Fergus Crawley’s explanation for why he one day woke up and decided to swim 4.7 miles, bike 223.7 miles, and run 52.4 miles — “I’ve run out of ideas, so here we are: double-extreme Iron-Man distance triathlon.”
The 26-year-old Scotsman accomplished the astonishing feat over 40 hours in Snowdonia, an adventure mecca infamous for its punishing peaks and unpredictable weather. Running even one marathon in the Welsh national park would be grueling; but running two, after multiple centuries on the bike and a frigid swim…c’mon.
Crawley’s story is remarkable in its own right. He attempted suicide in 2016 and now raises money and awareness for mental health services via his various physical challenges. (You can listen to him openly discuss his struggles with depression here.)
But Crawley is also a beacon for the rise of the “hybrid athlete.” A former powerlifter turned triathlete, Crawley is able to conquer endurance exploits with the power and physique of a guy you’d typically expect to find performing prison curls on the gym floor. It defies conventional wisdom; doesn’t long-distance running torpedo your gains? And vice versa, doesn’t bulking up slow you down out on the trails?
Not so, it would appear: in a different challenge, completed a few years back, Crawley squatted 500 pounds, broke the five-minute mile, and ran a marathon on the same day.
While very few people on the planet can string together marks that impressive — let alone slog their way through the British hinterlands for nearly two straight days — Crawley isn’t alone in chasing “fitness range.” Chalk it up to David Goggins-core (marathons and pull-ups, on repeat), or Instagram algorithms that favor fitness influencers who can do it all, but hybrid training is on the rise.
How do you prepare the body for such disparate, all-encompassing events, let alone succeed in them? Is there a mode of exercise best suited for improving your fitness range? And is it foolish for the casual trainees among us (just happy to fit a workout in) to suddenly be thinking about fitting in two? Here’s your guide to hybrid athlete training.
Back in 1980, a researcher at the University of Washington named Robert Hickson created a study to measure whether his primary forms of exercise — running and strength training — were in conflict with one another.
TL;DR, he decided the answer was yes, coining the term “interference effect.” And the shortcomings, he concluded, were particularly profound on the strength training side: “These findings demonstrate that simultaneously training for S and E will result in a reduced capacity to develop strength, but will not affect the magnitude of increase in VO2max.”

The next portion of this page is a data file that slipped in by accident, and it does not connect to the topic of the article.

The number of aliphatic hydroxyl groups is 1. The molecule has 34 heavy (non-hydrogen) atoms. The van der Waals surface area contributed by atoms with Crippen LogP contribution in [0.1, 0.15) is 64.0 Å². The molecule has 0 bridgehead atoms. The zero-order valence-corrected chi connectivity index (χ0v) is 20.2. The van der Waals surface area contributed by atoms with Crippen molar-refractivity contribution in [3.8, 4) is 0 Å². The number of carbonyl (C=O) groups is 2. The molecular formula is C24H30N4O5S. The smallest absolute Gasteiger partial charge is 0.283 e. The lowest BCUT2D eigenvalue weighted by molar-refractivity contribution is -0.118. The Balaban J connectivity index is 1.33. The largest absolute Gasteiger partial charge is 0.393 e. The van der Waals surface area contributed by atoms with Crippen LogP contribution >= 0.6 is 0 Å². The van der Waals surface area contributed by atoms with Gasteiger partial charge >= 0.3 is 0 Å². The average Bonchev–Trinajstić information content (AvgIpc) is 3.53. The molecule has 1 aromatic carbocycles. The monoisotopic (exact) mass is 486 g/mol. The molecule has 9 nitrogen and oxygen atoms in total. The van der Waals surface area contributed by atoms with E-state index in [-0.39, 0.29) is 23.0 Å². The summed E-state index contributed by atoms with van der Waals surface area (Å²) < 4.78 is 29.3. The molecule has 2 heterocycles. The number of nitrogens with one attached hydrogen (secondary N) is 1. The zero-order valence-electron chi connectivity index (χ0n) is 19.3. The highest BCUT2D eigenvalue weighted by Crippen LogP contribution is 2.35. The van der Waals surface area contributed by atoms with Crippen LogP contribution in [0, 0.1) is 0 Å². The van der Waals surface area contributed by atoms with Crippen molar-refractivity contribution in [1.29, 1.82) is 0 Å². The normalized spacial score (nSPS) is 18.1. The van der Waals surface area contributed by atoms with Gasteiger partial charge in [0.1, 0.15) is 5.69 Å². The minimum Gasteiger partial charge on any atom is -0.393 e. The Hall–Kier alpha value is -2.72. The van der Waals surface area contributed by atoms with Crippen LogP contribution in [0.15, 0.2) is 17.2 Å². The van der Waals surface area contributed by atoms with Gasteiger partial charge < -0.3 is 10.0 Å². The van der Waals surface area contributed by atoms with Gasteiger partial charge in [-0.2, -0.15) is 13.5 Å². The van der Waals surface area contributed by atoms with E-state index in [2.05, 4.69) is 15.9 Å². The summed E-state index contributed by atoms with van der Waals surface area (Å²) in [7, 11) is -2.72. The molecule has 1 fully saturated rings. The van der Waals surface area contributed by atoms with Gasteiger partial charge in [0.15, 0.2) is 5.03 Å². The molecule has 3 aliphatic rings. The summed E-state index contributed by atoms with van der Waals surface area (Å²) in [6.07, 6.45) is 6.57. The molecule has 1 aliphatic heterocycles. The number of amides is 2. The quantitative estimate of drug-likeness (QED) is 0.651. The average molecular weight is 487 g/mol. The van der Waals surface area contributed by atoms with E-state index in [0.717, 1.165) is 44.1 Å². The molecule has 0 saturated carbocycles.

Whether overtly or not, this study has informed some of our misconceptions about the perceived antagonistic relationship between running and strength training. Many lifters, over the last few decades or so, may have limited their aerobic efforts for fear of sabotaging whatever they’re getting up to in the gym. (Perhaps you’ve heard someone fret that running would make them “too skinny.”) Only, Hickson’s research was problematic, because the study’s exercise programming was wonky — the athletes (and Hickson, presumably), were training to fatigue in each concentration. No wonder the activities had trouble coexisting.
It’s possible for athletes to train in multiple fields, though, and attain various fitness goals. It obviously can’t hurt to start with an excellent background in one or the other (e.g. a pickleball player shouldn’t suddenly try to join the 1,000 Club and Everest a local hill), and work from there. But for hybrid training to work, you can’t be going full-tilt every day, let alone twice a day. You have to observe some basic tenants.
Pillars to consider
According to Nick Bare, a bodybuilder who’s finished 100-mile races, there are six “pillars” any aspiring hybrid athlete should consider:
- Four strength training sessions a week, headlines by compound training (chest and triceps, back and biceps, legs, shoulder and arms)
- Lots of miles (upwards of 55 per week), though not necessarily run at a blazing speed
- Fueling like hell, and specifically resisting the “junk-food diet,” that intense calorie-burning often invites
- Tinkering with endurance load and strategic volume progression based on whatever fitness goal you’re chasing in that particular period